The performing arts are an ephemeral thing. As we discovered during lockdown, though livestreams and recordings are fabulous things, nothing – nothing – compares to being in a room with a performer, breathing the same air, feeling the vibrations from their bodies, their voices, their instruments.
But when you can’t take that feeling home with you, what remains as a souvenir? Photos, posters, costumes, cultural artefacts and talismans that forever retain a shadow of the thing they commemorate.
It is these artefacts that form the bedrock of a new exhibition at the National Library of Australia, entitled On Stage: Spotlight on Our Performing Arts. Drawn exclusively from the Library’s collections, it includes items related to the likes of Sir Robert Helpmann, Dame Nellie Melba, Bangarra Dance Theatre and Tim Minchin, among many others.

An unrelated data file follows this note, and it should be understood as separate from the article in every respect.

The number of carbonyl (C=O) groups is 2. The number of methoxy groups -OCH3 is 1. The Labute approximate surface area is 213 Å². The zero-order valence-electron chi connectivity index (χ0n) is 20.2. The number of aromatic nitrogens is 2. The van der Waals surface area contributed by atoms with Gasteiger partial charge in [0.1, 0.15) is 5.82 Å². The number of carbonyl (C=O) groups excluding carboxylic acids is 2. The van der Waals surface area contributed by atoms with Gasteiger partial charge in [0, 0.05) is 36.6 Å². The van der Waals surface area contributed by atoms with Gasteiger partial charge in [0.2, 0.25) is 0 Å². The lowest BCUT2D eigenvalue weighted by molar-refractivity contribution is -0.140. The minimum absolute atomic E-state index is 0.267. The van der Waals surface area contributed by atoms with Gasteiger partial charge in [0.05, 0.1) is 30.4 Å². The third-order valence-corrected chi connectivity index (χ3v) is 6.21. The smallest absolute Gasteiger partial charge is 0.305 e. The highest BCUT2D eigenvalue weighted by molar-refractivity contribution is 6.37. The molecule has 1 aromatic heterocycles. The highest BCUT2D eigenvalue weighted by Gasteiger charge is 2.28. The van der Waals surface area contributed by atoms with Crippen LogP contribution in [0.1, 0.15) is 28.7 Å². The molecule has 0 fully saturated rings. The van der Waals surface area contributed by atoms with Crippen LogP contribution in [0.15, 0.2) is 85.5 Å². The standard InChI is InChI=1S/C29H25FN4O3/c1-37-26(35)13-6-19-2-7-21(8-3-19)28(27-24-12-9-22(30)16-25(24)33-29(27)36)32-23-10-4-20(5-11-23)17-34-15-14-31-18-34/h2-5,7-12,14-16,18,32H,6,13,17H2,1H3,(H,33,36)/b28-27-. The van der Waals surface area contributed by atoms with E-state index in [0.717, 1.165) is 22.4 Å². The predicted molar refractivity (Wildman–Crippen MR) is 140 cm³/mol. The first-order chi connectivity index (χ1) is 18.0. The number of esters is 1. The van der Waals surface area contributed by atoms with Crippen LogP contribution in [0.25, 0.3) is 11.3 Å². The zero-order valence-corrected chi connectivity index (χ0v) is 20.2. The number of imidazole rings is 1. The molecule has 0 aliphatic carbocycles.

The exhibition also marks the first time a number of items have been on public display, including a theatre playbill dated 30 July, 1796, the earliest surviving document printed in Australia.
Hugh Robertson spoke to Dr Susannah Helman, the exhibition curator and Library’s curator of Rare Books and Music, about the inspiration for the exhibition, her favourite items, and what these artefacts can tell us about audiences of the past.